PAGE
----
Over the Waves

The Referendum

The vote by 51.9% of the UK population to leave the European Union was both a momentous and unexpected episode in our history.  Many fishermen, particularly those of the older generation,  had been fighting for just such a result ever since being forced unwillingly into the Common Fisheries Policy (CFP) in the seventies.  

On Wednesday 15 June, three boats from Plymouth and two from Cawsand in Cornwall joined a national flotilla of fishing boats on the River Thames in support of the "leave" campaign. The beam trawlers Admiral Blake PH440, Admiral Gordon PH330 and Carhelmar BM23 sailed from Plymouth and the crabber Bosloe PH122 and trawler Freedom SD383 sailed from Cawsand.  The Bosloe was skippered by its owner Sam Jago whose late father Tony Jago had skippered the vessel on a similar, campaigning  trip back in 1971.  Tony Edwards, skipper of the Freedom, took his under 10 metre vessel, single- handedly, into the heart of the capital, a trip of some thirty hours each way.

Stupidity knows no bounds.

Members of the public may not be aware that the division of the European Commission that deals with fisheries excels in stupidity.  Indeed it has taken stupidity to a whole new art form in the last couple of years and has become the darling of the fanatics who dislike the commercial fishing industry.

Scientists have recently expressed concerns about the state of stocks of sea bass in UK waters. There is always room for improved fishery science to establish the true state of any given stock.  The Industry has done much in recent years to engage in fishery science projects with the scientists to agree sensible and practical conservation measures where a problem is detected.   Therefore when a problem such as the bass arises, one might think the sensible way forward would be for scientists, fishermen, fisheries managers and administrators to sit down and discuss sensible and workable ways to conserve the stock.

The Commission, of course, ever aware of its need to assert and preserve its own unaccountable power base, had different ideas.  Just one of the panic measures it decided to introduce was to allow demersal trawlers the right to retain and land just a 1% by-catch of bass against the total catch of the boat. In the south west, trawlers engage in a mixed fishery where they often catch as many as 25 different species per day.  Bass are just an unavoidable, occasional but welcome by-catch, welcome because of their high value. In the past of course, trawlers did not have to return any bass to the sea. What would be the point of returning high value,dead bass to the sea that you can't avoid catching? Answers on a post-card please.

The smaller trawlers in the south west, at the moment, are catching an average gross weight of all species of about 400 kgs allowing them to land just 4 kgs of bass.  If the boat is lucky enough to accidentally come by just one box of bass (30 kgs), it has to discard 26 kgs of these fish back over the side into the water at a loss to the boat and crew of about £208 at modest prices.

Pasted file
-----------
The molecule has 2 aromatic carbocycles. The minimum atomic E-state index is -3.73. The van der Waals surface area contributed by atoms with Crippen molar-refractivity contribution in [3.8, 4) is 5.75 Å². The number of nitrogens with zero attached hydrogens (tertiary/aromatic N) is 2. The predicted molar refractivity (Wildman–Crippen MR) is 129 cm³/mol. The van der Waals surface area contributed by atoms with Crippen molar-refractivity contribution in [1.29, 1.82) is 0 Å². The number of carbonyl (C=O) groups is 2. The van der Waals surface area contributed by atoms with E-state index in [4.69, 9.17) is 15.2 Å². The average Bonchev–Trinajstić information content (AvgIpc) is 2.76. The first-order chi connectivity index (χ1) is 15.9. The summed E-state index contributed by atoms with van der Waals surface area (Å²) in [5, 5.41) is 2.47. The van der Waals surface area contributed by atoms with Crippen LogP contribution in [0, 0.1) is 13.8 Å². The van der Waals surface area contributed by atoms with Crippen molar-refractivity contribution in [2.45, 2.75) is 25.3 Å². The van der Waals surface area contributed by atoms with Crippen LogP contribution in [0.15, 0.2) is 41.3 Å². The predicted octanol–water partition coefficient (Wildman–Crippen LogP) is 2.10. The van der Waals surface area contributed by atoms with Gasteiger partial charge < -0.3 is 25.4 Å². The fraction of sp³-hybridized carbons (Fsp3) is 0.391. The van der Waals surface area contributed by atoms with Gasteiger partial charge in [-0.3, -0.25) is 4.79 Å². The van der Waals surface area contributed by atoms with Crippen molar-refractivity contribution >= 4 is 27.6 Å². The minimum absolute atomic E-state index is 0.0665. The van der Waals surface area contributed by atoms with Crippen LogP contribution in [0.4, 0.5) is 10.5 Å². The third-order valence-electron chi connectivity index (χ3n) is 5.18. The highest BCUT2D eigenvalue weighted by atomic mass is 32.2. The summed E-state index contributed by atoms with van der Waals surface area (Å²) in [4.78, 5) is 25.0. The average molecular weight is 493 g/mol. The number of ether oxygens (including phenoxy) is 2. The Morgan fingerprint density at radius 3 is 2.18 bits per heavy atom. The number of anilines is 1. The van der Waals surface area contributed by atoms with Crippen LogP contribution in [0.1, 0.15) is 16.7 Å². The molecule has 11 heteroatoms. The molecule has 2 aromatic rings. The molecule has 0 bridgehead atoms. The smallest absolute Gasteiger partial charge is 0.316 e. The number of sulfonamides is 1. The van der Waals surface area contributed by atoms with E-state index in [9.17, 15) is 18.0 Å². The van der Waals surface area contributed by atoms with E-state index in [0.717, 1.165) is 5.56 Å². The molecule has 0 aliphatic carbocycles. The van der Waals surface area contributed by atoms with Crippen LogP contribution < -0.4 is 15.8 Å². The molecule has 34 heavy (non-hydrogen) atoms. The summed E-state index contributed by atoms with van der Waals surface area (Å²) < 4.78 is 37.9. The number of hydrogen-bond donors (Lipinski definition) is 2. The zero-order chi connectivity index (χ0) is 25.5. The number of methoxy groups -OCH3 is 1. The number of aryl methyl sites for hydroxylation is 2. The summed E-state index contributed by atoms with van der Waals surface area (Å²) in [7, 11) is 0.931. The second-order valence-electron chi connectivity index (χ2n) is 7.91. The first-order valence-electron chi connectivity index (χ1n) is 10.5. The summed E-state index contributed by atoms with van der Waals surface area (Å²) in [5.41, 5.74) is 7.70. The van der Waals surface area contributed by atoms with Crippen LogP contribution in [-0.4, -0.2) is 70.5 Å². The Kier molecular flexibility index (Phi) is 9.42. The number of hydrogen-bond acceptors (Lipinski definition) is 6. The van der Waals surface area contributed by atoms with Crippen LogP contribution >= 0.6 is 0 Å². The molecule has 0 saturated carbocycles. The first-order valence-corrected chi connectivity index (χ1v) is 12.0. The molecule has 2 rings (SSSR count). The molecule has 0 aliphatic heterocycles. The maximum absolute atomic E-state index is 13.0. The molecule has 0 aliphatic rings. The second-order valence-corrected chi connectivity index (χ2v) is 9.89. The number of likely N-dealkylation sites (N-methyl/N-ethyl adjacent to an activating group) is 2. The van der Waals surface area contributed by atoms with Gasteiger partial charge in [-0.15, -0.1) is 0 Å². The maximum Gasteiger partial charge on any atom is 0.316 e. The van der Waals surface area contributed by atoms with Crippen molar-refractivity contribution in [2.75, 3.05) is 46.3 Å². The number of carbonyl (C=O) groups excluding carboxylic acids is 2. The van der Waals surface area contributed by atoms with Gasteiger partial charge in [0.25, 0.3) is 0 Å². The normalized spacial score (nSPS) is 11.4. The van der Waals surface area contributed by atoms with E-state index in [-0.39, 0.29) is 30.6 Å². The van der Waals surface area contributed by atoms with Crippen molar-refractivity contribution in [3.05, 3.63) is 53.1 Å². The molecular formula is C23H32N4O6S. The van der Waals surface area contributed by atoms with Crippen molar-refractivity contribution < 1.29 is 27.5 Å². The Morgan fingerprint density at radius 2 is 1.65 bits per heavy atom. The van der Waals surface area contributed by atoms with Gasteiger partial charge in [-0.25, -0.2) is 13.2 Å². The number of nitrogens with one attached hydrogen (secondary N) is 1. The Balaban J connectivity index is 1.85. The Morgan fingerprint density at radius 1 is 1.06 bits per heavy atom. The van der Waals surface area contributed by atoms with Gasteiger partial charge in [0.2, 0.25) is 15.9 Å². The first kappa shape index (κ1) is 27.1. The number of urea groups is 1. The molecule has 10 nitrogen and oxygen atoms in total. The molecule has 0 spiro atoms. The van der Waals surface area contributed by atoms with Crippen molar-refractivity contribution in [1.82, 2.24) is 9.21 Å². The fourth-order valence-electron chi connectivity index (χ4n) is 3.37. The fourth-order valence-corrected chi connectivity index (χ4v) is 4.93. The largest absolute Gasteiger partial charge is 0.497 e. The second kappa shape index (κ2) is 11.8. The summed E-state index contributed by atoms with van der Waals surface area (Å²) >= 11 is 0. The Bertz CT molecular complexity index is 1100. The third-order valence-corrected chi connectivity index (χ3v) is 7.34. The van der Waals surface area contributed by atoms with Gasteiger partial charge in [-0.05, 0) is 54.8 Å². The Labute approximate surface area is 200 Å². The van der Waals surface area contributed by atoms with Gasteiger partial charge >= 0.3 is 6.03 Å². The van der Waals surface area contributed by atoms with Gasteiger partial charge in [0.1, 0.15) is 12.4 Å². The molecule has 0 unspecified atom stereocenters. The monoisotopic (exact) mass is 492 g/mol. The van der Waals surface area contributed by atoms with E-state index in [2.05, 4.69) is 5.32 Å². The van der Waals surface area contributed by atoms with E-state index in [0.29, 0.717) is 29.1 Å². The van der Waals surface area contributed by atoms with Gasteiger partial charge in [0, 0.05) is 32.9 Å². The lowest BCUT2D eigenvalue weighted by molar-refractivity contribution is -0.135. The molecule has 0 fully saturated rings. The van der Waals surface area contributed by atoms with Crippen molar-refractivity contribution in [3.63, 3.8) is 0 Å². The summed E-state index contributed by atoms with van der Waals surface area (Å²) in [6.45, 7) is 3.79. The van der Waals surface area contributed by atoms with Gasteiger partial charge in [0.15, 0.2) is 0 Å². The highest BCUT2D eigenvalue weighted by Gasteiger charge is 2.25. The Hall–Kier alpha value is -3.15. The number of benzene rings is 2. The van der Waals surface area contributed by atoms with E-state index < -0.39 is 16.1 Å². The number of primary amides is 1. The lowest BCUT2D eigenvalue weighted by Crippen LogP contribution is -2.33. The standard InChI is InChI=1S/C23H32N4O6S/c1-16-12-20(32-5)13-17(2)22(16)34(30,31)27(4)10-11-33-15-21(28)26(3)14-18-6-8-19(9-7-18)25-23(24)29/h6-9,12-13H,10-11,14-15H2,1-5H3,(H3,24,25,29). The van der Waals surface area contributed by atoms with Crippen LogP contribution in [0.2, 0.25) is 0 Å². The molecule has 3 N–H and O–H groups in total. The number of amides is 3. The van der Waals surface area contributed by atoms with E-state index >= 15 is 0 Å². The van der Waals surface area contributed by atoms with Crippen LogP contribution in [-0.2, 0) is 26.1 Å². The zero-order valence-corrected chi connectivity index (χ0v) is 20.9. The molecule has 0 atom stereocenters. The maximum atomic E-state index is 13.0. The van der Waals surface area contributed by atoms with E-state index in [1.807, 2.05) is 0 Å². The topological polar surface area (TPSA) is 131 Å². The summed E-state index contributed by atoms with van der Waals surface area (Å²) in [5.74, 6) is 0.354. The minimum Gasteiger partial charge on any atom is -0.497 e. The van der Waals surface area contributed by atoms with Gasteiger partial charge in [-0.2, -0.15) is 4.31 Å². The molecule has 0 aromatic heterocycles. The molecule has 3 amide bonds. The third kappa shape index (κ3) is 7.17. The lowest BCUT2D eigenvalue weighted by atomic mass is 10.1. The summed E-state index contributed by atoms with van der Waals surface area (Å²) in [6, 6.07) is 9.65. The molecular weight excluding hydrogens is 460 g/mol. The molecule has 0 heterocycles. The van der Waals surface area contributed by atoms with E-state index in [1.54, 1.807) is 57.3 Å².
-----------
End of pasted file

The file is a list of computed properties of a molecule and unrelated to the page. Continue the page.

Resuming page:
We would simply like to say that the bass would not survive and therefore there are no conservation benefits in returning them to the sea. They are an unavoidable by-catch in a mixed fishery.  It really is difficult to understand the minds of the people who introduce such legislation, particularly bearing in mind all the good work being undertaken by the Industry. Three words spring to mind, illogical, stupid and spiteful.


All employers would like to be able to offer their employees the security of full-time work. Not all industries, however, lend themselves to full-time employment throughout the workforce because of the variable and seasonal nature of the work and the uncertain supply chain.  The Fishing Industry is a classic example of  of a primary industry riven with uncertainty from ship to shore where nothing is guaranteed or assured and the only certainty is uncertainty.

All types of commercial fishing boats in the UK are affected by the weather.  Genuine inshore vessels are frequently tied up for days at a time in the winter and even the larger trawlers and beam trawlers have been affected by the more extreme weather conditions experienced in recent years.  In addition, skippers have to cope with stringent quotas, days at sea restrictions, complex legislation, closed areas, offshore wind farms, aggregate dredging, pollution and breakdowns.

Therefore it is very difficult to predict with any accuracy the supply of fish to market even on a day to day basis and consequently it is just as difficult to call in the right number of staff at short notice to deal with the fish. Busy markets with up to 60 tonnes of fish may require up to 14 staff on a long shift whereas 10 tonne markets may require only 3 or 4 staff on a shorter shift.

Zero hour contracts are not the social evil portrayed by pompous commentators.  They are a necessary, if not ideal solution, for many types of work in different industries.  Most of our market floor employees are on such contracts. We utilize the contracts as sympathetically as possible but to be blunt, when there is no work there is no work.  Employees have the same rights as full-time workers and we do have a bonus scheme which rewards hard work and reliability.  Finally, all applicants are warned in no uncertain terms about the nature of such contracts and the lack of guaranteed hours at the outset so there is no room for misunderstanding. 

We leave you with the thought that most fishermen are paid on a share of the catch.  Unlike most of us ashore, they are not guaranteed a single penny in wages each time they go to sea. Furthermore their best laid plans are frequently interrupted by unforeseen events. Perhaps it is not surprising that fisheries related work ashore is equally unpredictable and difficult to organise.

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